Organic Style is a brand extension of Organic Bouquet, and an adaptation of a print magazine published for several years by the venerable Rodale Press, the leading health and wellness publishing firm. Organic Style is quite highbrow, promoting items such as cruelty-free footware “custom made to your specifications” for $450 to $800 per pair, luxurious eco-friendly resorts with suites costing $1500 per night, and “the world’s tallest roses,” starting at $249.95. It’s like Town&Country for the eco-set.

At the other end of the spectrum is Motherhood Maternity, offering organic cotton maternity tops for just $17.  The selection is quite small, with just fifteen items encompassing organic t-shirts, Burt’s Bees potions, and organic pregnancy and baby books. Mimi’s selection is more upscale than Motherhood’s, so you’ll pay a higher price for an organic cotton top – about $30 more than at Motherhood.

What I really want to know is – where can I find regular (non-maternity) stylish organic cotton tops for around $17?

– Lynn

Copyright OrganicMania 2008

Organic Frozen Baby Food? And Bloggy GiveAways! Interview with Heather Stouffer, Founder of Mom Made Foods, LLC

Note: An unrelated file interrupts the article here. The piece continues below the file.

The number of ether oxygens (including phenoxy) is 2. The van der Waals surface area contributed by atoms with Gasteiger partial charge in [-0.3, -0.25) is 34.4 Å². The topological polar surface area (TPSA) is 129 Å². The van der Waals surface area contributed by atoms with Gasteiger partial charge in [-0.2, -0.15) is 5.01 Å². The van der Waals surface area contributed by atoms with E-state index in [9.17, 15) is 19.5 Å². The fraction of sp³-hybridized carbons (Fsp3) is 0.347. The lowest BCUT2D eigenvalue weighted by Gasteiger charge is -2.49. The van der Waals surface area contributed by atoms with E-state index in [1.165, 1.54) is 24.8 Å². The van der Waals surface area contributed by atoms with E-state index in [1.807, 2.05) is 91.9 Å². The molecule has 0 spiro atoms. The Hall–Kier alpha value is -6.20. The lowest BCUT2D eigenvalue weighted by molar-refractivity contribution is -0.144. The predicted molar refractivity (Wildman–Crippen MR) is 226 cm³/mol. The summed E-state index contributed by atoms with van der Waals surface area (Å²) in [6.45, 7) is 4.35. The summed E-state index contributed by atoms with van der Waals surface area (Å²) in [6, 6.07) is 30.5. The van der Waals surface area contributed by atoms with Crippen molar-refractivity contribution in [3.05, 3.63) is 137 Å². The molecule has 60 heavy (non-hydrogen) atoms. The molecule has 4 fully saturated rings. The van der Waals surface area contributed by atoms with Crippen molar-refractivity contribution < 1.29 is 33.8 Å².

February 15th, 2008

Many new Moms make a list of all the things they are going to do for their baby. Making home made baby food is often near the top of that list. But a lot of these new Moms find that time gets the best of them, and they simply can’t follow-through on everything they’d like to do. So they end up like yours truly, with an unopened “frozen baby food ice cube tray” collecting dust on top of the fridge, and jars of organic baby food sitting inside the kitchen cabinets.

Now there’s another option. Back when I posted about a sale on organic baby food, I heard from several companies making frozen organic baby food. Frozen organic baby food didn’t exist five years ago when I had my first born, and last year I left the grocery shopping to Darling Husband (DH), so I wasn’t aware of this new option until I heard about it through the OrganicMania community.

mommadefoodsproductimages_stacked_small.jpgwirkenphoto-mom-made-foods.jpg

Following is an interview with Heather Stouffer, founder of Mom Made(Tm) Foods LLC and another “Organic Mommypreneur” in the spirit of Karen Gurwitz of Mothers & Menus, who was interviewed here as well. OrganicMania was curious about why a mother would choose frozen baby food, and Heather was more than happy to discuss this, along with a host of other interesting issues about organics and feeding a growing baby.